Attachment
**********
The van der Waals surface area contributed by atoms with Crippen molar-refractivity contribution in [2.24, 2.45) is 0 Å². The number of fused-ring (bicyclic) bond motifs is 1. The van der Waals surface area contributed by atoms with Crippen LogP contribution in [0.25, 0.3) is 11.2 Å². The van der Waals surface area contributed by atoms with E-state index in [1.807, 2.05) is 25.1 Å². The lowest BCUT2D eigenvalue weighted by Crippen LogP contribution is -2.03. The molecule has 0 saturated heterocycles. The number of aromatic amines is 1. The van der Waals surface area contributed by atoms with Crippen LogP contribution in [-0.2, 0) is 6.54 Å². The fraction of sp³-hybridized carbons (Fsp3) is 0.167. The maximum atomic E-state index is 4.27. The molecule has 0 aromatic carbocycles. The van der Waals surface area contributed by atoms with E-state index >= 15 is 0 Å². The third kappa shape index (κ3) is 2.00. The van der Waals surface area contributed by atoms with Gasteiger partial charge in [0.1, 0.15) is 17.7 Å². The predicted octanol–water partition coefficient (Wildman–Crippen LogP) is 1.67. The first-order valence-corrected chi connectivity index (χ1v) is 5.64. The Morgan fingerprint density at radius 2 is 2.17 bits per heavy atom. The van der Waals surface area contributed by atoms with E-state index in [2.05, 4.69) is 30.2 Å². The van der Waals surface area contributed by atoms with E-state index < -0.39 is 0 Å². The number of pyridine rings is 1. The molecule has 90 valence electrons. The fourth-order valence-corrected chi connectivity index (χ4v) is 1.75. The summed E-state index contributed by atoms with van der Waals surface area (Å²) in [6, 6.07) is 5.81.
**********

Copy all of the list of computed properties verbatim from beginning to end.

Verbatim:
The van der Waals surface area contributed by atoms with Crippen molar-refractivity contribution in [2.24, 2.45) is 0 Å². The number of fused-ring (bicyclic) bond motifs is 1. The van der Waals surface area contributed by atoms with Crippen LogP contribution in [0.25, 0.3) is 11.2 Å². The van der Waals surface area contributed by atoms with E-state index in [1.807, 2.05) is 25.1 Å². The lowest BCUT2D eigenvalue weighted by Crippen LogP contribution is -2.03. The molecule has 0 saturated heterocycles. The number of aromatic amines is 1. The van der Waals surface area contributed by atoms with Crippen LogP contribution in [-0.2, 0) is 6.54 Å². The fraction of sp³-hybridized carbons (Fsp3) is 0.167. The maximum atomic E-state index is 4.27. The molecule has 0 aromatic carbocycles. The van der Waals surface area contributed by atoms with E-state index >= 15 is 0 Å². The third kappa shape index (κ3) is 2.00. The van der Waals surface area contributed by atoms with Gasteiger partial charge in [0.1, 0.15) is 17.7 Å². The predicted octanol–water partition coefficient (Wildman–Crippen LogP) is 1.67. The first-order valence-corrected chi connectivity index (χ1v) is 5.64. The Morgan fingerprint density at radius 2 is 2.17 bits per heavy atom. The van der Waals surface area contributed by atoms with E-state index in [2.05, 4.69) is 30.2 Å². The van der Waals surface area contributed by atoms with E-state index < -0.39 is 0 Å². The number of pyridine rings is 1. The molecule has 90 valence electrons. The fourth-order valence-corrected chi connectivity index (χ4v) is 1.75. The summed E-state index contributed by atoms with van der Waals surface area (Å²) in [6, 6.07) is 5.81.